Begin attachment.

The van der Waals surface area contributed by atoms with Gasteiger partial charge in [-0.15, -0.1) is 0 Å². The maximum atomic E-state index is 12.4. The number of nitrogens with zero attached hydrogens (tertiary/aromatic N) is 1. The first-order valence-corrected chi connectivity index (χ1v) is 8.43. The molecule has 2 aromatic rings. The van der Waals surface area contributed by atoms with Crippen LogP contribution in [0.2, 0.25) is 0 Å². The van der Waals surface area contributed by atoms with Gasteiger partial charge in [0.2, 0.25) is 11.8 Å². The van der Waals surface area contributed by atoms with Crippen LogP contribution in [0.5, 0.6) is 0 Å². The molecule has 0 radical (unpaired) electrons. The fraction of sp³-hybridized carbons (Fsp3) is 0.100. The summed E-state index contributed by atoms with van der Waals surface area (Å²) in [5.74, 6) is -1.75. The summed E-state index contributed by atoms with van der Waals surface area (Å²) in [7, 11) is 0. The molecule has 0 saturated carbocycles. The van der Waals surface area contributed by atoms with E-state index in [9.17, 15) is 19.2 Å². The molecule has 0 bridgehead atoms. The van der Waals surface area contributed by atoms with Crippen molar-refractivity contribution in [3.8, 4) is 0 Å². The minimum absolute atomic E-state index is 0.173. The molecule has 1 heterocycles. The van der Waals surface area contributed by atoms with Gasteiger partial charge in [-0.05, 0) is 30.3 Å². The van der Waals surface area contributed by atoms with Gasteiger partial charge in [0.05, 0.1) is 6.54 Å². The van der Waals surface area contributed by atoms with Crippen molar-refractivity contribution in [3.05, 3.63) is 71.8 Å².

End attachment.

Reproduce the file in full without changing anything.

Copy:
The van der Waals surface area contributed by atoms with Gasteiger partial charge in [-0.15, -0.1) is 0 Å². The maximum atomic E-state index is 12.4. The number of nitrogens with zero attached hydrogens (tertiary/aromatic N) is 1. The first-order valence-corrected chi connectivity index (χ1v) is 8.43. The molecule has 2 aromatic rings. The van der Waals surface area contributed by atoms with Crippen LogP contribution in [0.2, 0.25) is 0 Å². The van der Waals surface area contributed by atoms with Gasteiger partial charge in [0.2, 0.25) is 11.8 Å². The van der Waals surface area contributed by atoms with Crippen LogP contribution in [0.5, 0.6) is 0 Å². The molecule has 0 radical (unpaired) electrons. The fraction of sp³-hybridized carbons (Fsp3) is 0.100. The summed E-state index contributed by atoms with van der Waals surface area (Å²) in [5.74, 6) is -1.75. The summed E-state index contributed by atoms with van der Waals surface area (Å²) in [7, 11) is 0. The molecule has 0 saturated carbocycles. The van der Waals surface area contributed by atoms with E-state index in [9.17, 15) is 19.2 Å². The molecule has 0 bridgehead atoms. The van der Waals surface area contributed by atoms with Crippen molar-refractivity contribution in [3.8, 4) is 0 Å². The minimum absolute atomic E-state index is 0.173. The molecule has 1 heterocycles. The van der Waals surface area contributed by atoms with Gasteiger partial charge in [-0.05, 0) is 30.3 Å². The van der Waals surface area contributed by atoms with Gasteiger partial charge in [0.05, 0.1) is 6.54 Å². The van der Waals surface area contributed by atoms with Crippen molar-refractivity contribution in [3.05, 3.63) is 71.8 Å².